The effects of urban driving conditions on the operating characteristics of conventional and hybrid electric city buses


Seref Soylu

Document Type

Journal Article

Publication Date


Subject Area

place - asia, place - urban, mode - bus, technology - alternative fuels


Hybrid bus, Regenerative braking, Real-world driving, Energy efficiency, Traction energy, Braking energy


The basic operating characteristics of a conventional bus (CB) and a hybrid electric bus (HEB) were examined under urban driving conditions. To perform this examination, real-time operating data from the buses were collected on the Campus-Return route of the Sakarya Municipality. The main characteristics examined were the traction, braking, engine, engine generator unit (EGU), motor/generator (M/G), and ultracapacitor (Ucap) energies and efficiencies of the buses.

The route elevation profile and the frequency of stop-and-go operations of the buses were found to have dramatic impacts on the braking and traction energies of the buses. The declining profile of the Campus-Return route provided an excellent opportunity for energy recovery by the regenerative braking system of the HEB. However, owing to the limits on the capacities and efficiencies of the hybrid drive train components and the Ucap, the bus braking energies were not recovered completely. Braking energies as high as 2.2 kW h per micro-trip were observed, but less than 1 kW h of braking energy per micro-trip was converted to electricity by the M/G; the rest of the braking energy was wasted in frictional braking. The maximum energy recovered and stored in the Ucap per micro-trip was 0.5 kW h, but the amount of energy recovered and stored per micro-trip was typically less than 0.2 kW h for the entire route. The cumulative braking energy recovered and stored in the Ucap for the Campus-Return route was 52% of the available brake energy, which was 13.02 kW h. Consequently, the round-trip efficiency of the regenerative braking system, between the wheels and Ucap, was determined to be 27%. Finally, although the brake engine energy (BEE) of the CB was 1.18 times higher than its positive traction energy (PTE), the BEE of the HEB was only 1.07 times higher than its PTE. In fact, it is normal to expect the BEE to be higher than the PTE owing to power train losses, but the energy recovered by the regenerative braking system was found to cover most of the power train losses and even improve the energy efficiency of the HEB.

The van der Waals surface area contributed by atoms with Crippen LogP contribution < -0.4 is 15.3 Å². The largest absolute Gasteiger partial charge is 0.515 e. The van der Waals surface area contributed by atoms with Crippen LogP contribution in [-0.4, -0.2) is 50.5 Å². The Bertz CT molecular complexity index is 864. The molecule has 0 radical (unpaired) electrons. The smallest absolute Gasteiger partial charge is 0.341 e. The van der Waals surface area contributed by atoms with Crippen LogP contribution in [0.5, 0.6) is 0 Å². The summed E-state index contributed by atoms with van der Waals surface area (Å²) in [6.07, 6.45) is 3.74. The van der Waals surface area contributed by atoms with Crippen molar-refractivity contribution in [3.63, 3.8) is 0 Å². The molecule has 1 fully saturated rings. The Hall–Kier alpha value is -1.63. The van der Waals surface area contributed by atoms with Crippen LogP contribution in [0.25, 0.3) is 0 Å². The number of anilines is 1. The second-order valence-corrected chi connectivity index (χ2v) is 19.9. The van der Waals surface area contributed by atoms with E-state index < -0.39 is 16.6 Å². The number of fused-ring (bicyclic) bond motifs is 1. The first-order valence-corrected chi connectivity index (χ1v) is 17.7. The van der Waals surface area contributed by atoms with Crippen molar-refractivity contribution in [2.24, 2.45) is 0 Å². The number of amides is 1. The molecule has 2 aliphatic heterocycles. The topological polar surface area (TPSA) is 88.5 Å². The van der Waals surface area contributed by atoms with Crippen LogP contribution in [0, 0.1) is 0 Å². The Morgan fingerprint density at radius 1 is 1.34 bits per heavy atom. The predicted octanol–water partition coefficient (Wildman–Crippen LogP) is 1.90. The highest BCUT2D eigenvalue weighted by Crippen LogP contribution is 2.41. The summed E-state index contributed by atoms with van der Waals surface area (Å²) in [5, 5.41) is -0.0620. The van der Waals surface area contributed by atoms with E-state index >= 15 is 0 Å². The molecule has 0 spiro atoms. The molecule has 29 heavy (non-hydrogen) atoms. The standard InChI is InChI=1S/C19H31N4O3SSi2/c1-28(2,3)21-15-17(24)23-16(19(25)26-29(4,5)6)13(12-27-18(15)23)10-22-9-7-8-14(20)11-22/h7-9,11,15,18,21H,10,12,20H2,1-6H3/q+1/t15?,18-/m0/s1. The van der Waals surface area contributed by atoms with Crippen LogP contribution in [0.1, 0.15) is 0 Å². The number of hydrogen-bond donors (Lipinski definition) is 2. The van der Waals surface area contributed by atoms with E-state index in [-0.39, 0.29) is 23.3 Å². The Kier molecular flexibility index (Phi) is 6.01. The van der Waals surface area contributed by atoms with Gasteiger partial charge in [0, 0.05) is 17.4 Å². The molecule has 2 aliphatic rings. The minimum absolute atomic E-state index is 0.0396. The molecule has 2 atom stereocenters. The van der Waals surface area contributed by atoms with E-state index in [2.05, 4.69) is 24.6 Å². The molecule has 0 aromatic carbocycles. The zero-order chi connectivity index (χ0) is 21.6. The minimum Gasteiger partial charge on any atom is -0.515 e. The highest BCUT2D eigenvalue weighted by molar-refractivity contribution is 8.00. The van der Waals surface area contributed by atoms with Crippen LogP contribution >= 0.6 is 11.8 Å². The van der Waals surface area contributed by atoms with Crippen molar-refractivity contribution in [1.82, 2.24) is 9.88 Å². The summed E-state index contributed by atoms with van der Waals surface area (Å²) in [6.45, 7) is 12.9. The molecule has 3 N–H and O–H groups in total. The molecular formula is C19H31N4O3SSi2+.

Permission to publish the abstract has been given by Elsevier, copyright remains with them.